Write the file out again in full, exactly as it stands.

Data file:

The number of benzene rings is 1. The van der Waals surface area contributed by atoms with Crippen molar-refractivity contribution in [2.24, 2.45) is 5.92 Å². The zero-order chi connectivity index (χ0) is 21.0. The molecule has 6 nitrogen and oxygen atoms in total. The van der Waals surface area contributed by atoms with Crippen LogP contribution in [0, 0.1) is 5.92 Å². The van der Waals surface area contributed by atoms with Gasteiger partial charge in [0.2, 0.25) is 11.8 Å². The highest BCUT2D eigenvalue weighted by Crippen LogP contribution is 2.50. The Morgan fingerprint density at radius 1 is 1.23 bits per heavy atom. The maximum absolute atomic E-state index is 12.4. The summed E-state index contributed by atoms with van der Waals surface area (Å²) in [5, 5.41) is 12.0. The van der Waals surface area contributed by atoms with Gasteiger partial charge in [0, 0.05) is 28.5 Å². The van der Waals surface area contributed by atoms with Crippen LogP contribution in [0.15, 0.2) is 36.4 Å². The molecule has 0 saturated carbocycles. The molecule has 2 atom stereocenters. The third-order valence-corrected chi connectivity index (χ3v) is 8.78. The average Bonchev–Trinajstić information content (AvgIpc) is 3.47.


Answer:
The number of benzene rings is 1. The van der Waals surface area contributed by atoms with Crippen molar-refractivity contribution in [2.24, 2.45) is 5.92 Å². The zero-order chi connectivity index (χ0) is 21.0. The molecule has 6 nitrogen and oxygen atoms in total. The van der Waals surface area contributed by atoms with Crippen LogP contribution in [0, 0.1) is 5.92 Å². The van der Waals surface area contributed by atoms with Gasteiger partial charge in [0.2, 0.25) is 11.8 Å². The highest BCUT2D eigenvalue weighted by Crippen LogP contribution is 2.50. The Morgan fingerprint density at radius 1 is 1.23 bits per heavy atom. The maximum absolute atomic E-state index is 12.4. The summed E-state index contributed by atoms with van der Waals surface area (Å²) in [5, 5.41) is 12.0. The van der Waals surface area contributed by atoms with Gasteiger partial charge in [0, 0.05) is 28.5 Å². The van der Waals surface area contributed by atoms with Crippen LogP contribution in [0.15, 0.2) is 36.4 Å². The molecule has 0 saturated carbocycles. The molecule has 2 atom stereocenters. The third-order valence-corrected chi connectivity index (χ3v) is 8.78. The average Bonchev–Trinajstić information content (AvgIpc) is 3.47.